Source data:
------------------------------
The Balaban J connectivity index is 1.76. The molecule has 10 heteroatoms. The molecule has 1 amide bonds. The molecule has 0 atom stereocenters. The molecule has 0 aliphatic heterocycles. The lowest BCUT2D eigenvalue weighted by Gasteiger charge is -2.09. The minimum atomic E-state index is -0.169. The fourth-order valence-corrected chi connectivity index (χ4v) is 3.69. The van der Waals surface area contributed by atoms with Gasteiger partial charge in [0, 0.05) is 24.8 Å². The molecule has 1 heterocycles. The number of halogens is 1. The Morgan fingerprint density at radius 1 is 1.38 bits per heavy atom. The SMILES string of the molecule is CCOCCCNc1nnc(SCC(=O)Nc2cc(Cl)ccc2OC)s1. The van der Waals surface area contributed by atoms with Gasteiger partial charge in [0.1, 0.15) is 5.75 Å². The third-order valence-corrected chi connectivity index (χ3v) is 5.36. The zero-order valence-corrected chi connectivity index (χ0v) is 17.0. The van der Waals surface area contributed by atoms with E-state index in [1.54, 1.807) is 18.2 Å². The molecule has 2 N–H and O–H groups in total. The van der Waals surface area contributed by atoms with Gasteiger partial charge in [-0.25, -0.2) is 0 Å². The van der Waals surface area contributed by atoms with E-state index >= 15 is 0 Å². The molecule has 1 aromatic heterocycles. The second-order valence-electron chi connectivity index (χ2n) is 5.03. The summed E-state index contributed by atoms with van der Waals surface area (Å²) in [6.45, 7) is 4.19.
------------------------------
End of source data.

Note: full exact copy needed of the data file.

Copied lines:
The Balaban J connectivity index is 1.76. The molecule has 10 heteroatoms. The molecule has 1 amide bonds. The molecule has 0 atom stereocenters. The molecule has 0 aliphatic heterocycles. The lowest BCUT2D eigenvalue weighted by Gasteiger charge is -2.09. The minimum atomic E-state index is -0.169. The fourth-order valence-corrected chi connectivity index (χ4v) is 3.69. The van der Waals surface area contributed by atoms with Gasteiger partial charge in [0, 0.05) is 24.8 Å². The molecule has 1 heterocycles. The number of halogens is 1. The Morgan fingerprint density at radius 1 is 1.38 bits per heavy atom. The SMILES string of the molecule is CCOCCCNc1nnc(SCC(=O)Nc2cc(Cl)ccc2OC)s1. The van der Waals surface area contributed by atoms with Gasteiger partial charge in [0.1, 0.15) is 5.75 Å². The third-order valence-corrected chi connectivity index (χ3v) is 5.36. The zero-order valence-corrected chi connectivity index (χ0v) is 17.0. The van der Waals surface area contributed by atoms with E-state index in [1.54, 1.807) is 18.2 Å². The molecule has 2 N–H and O–H groups in total. The van der Waals surface area contributed by atoms with Gasteiger partial charge in [-0.25, -0.2) is 0 Å². The van der Waals surface area contributed by atoms with E-state index >= 15 is 0 Å². The molecule has 1 aromatic heterocycles. The second-order valence-electron chi connectivity index (χ2n) is 5.03. The summed E-state index contributed by atoms with van der Waals surface area (Å²) in [6.45, 7) is 4.19.